Sexual Content: Sex and sexual humor, clearly an adult title.
3/5- Adored it, just a few minor details held it back.
Even before I had read Moon Called I knew I would love it. Maybe because I already had read a few Briggs works and knew she was awesome. It's fond memEven before I had read Moon Called I knew I would love it. Maybe because I already had read a few Briggs works and knew she was awesome. It's fond memories of being let in by my bookstore friends early to grab a copy on the series big debut that help to make this series so dear to me. (R.I.P Waldens and Borders.) Or because that year I read it over and over again. It also doesn't help that it was such an instrumental addition to the Urban Fantasy genre. Right before it boomed. Especially helping to make world building in the genre so important. Especially for werewolves.
Many years later, and many other authors have done wonderful things with werewolves, Moon Called it's still absolutely amazing with it's realization of werewolves in their mannerisms, packs, laws, and all that werewolf drama. Moon Called—too me—is what made werewolves finally seem so amazing. Personally I had always loved them, but finally an author was developing them enough that I could believe that they were 100% real. (Well you know.)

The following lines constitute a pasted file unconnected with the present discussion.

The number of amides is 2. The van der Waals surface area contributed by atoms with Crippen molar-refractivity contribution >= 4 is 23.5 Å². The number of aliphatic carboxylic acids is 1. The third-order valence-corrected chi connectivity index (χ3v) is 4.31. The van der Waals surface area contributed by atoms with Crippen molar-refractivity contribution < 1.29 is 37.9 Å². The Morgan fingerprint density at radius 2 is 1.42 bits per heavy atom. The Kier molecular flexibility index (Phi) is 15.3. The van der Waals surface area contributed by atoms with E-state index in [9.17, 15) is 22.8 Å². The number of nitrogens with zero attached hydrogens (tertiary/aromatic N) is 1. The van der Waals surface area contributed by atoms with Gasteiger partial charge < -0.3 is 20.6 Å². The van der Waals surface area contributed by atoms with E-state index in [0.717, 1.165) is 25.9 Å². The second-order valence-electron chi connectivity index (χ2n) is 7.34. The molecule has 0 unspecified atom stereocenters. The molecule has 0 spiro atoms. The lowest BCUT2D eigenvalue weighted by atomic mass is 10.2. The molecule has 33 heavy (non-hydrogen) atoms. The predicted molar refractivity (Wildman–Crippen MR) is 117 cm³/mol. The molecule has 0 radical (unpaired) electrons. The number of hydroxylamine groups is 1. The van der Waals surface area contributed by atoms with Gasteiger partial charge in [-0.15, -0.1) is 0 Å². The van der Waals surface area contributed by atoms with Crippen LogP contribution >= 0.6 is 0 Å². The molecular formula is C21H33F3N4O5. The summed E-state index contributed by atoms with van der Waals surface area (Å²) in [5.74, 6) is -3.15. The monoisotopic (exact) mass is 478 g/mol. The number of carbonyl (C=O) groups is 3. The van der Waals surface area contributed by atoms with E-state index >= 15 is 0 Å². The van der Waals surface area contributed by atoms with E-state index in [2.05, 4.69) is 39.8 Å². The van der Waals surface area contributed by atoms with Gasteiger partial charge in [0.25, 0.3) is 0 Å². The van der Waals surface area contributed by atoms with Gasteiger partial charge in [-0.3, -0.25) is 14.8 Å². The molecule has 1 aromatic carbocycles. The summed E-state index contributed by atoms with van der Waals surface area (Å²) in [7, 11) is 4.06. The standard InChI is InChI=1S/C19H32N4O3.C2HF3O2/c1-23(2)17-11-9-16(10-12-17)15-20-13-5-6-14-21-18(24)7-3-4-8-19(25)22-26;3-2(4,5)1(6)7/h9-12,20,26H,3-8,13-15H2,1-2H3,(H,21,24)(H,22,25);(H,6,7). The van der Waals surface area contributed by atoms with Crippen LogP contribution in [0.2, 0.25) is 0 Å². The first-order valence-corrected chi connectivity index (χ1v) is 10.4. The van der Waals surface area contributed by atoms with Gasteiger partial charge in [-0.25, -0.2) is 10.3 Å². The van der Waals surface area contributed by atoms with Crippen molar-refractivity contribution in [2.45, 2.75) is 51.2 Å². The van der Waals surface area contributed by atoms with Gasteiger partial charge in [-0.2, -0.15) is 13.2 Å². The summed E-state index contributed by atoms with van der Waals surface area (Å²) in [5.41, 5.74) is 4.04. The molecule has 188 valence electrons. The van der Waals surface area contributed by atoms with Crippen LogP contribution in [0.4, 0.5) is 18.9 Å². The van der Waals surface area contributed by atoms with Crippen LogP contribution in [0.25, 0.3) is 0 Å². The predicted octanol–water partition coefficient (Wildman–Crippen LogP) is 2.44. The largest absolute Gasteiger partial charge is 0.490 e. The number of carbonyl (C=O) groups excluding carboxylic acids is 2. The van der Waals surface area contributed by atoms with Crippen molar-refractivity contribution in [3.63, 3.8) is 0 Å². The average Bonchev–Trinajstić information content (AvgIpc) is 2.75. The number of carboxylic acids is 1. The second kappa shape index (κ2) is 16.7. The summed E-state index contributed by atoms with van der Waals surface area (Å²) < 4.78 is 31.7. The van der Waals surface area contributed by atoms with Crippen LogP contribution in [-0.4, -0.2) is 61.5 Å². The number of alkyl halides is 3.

Mercy is awesome. What I love most is that she's not a badass. Or anything like some of the shoot/stab first ask questions gals that soon followed her debut and now over populate the genre now. No she's a mechanic, with a history degree. Sure she turns into a coyote, has some tattoos, can shoot, and takes some self defense classes. She's witty, but not snarky—cough, rude snark, cough—that seems to be dominating leading ladies in UF. No she's legitimately witty. Making jokes by referencing things and she thinks outside the “mouthy” box. Mercy is awesome, she's observant, and all of the attributes I've been talking about is probably what makes her so relatable. Also, makes her friendships and relationships more realistic. She is a strong character, and she’s real enough to be flawed.
The world of Mercedes Thompson is right in the sweet spot. The Faye have just come out and things took a very realistic spin. Instead of accepting that the Faye have been living among humans since forever. After some really bad stuff the Faye now live on reservations. Which is a nice touch considering what happened with the Native Americans by the USA and that Mercy is Native American. The werewolves have been playing around with the idea of “coming out” since human science has become too advance for the supernatural to stay hidden. Werewolves are the governments best known secret.